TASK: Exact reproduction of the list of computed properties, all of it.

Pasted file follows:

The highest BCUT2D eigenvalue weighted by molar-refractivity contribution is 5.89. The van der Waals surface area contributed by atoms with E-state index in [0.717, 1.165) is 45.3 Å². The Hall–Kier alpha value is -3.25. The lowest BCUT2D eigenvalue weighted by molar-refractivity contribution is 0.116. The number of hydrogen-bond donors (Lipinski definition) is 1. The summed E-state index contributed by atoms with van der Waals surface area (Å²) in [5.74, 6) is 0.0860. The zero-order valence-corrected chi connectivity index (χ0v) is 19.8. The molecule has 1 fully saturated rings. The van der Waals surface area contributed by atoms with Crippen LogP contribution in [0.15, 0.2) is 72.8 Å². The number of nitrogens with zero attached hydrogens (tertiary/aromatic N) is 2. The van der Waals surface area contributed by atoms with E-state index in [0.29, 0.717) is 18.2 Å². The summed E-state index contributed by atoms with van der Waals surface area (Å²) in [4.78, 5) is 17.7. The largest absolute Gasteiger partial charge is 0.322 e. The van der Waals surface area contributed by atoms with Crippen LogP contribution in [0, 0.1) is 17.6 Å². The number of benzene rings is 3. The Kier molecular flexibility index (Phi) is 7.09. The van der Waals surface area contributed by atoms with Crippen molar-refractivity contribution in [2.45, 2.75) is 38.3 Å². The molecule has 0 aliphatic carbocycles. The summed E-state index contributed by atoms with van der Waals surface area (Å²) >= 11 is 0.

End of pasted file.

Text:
The highest BCUT2D eigenvalue weighted by molar-refractivity contribution is 5.89. The van der Waals surface area contributed by atoms with E-state index in [0.717, 1.165) is 45.3 Å². The Hall–Kier alpha value is -3.25. The lowest BCUT2D eigenvalue weighted by molar-refractivity contribution is 0.116. The number of hydrogen-bond donors (Lipinski definition) is 1. The summed E-state index contributed by atoms with van der Waals surface area (Å²) in [5.74, 6) is 0.0860. The zero-order valence-corrected chi connectivity index (χ0v) is 19.8. The molecule has 1 fully saturated rings. The van der Waals surface area contributed by atoms with Crippen LogP contribution in [0.15, 0.2) is 72.8 Å². The number of nitrogens with zero attached hydrogens (tertiary/aromatic N) is 2. The van der Waals surface area contributed by atoms with E-state index in [0.29, 0.717) is 18.2 Å². The summed E-state index contributed by atoms with van der Waals surface area (Å²) in [4.78, 5) is 17.7. The largest absolute Gasteiger partial charge is 0.322 e. The van der Waals surface area contributed by atoms with Crippen LogP contribution in [0, 0.1) is 17.6 Å². The number of benzene rings is 3. The Kier molecular flexibility index (Phi) is 7.09. The van der Waals surface area contributed by atoms with Crippen molar-refractivity contribution in [2.45, 2.75) is 38.3 Å². The molecule has 0 aliphatic carbocycles. The summed E-state index contributed by atoms with van der Waals surface area (Å²) >= 11 is 0.